"It meets the subject head-on, without apology," says Tara Ellison, pointing out that the Julia Child HBO Max drama is the rare series where older women aren't an afterthought. "In Julia, series creator Daniel Goldfarb and his team approach Child’s transformation not as a punchline but as a real and complex issue in a woman’s life," says Ellison. "It’s rare to see menopause handled onscreen with that degree of sensitivity. Child is not the only locus of attention in the series for older women, a category long overlooked by Hollywood. The characters of Avis DeVoto (Bebe Neuwirth), Child’s best friend, and Blanche Knopf (Judith Light), Child’s publisher, have emotional heft, gravitas and heapings of snappy dialogue. Both women are fiercely intelligent, formidable and in their primes." As Ellison points out, Hollywood has often depicted “the change” as a form of death or at best a comedic device, from Money Heist to And Just Like That. "There are exceptions, of course, like Pamela Adlon, fighting the good fight and openly discussing her struggles on the recently concluded Better Things, or Fleabag’s Kristin Scott Thomas, who delivers a uniquely freeing take on menopause that The Times’ own Mary McNamara called 'the best three minutes of TV ever.' But Julia doesn’t just avoid skirting the subject; the series leads with it."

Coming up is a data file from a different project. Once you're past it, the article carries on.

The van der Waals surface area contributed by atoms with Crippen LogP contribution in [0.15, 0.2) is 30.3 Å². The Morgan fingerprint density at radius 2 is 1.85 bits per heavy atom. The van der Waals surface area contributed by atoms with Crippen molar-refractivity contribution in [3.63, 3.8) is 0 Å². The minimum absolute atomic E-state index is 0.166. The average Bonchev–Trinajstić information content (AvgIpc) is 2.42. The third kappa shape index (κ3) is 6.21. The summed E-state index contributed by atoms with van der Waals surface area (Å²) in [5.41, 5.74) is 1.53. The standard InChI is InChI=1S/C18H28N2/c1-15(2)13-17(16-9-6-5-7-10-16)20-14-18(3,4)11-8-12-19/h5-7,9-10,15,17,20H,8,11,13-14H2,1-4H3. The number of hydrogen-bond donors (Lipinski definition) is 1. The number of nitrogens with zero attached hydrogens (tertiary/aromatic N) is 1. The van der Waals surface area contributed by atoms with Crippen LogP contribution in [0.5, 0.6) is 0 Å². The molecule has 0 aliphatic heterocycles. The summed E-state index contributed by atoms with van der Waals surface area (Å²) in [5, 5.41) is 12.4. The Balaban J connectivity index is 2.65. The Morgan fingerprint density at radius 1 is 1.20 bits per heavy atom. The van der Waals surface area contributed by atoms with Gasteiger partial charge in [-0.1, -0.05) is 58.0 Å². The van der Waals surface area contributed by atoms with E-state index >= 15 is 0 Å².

TOPICS: Julia, HBO Max, Daniel Goldfarb, Women and TV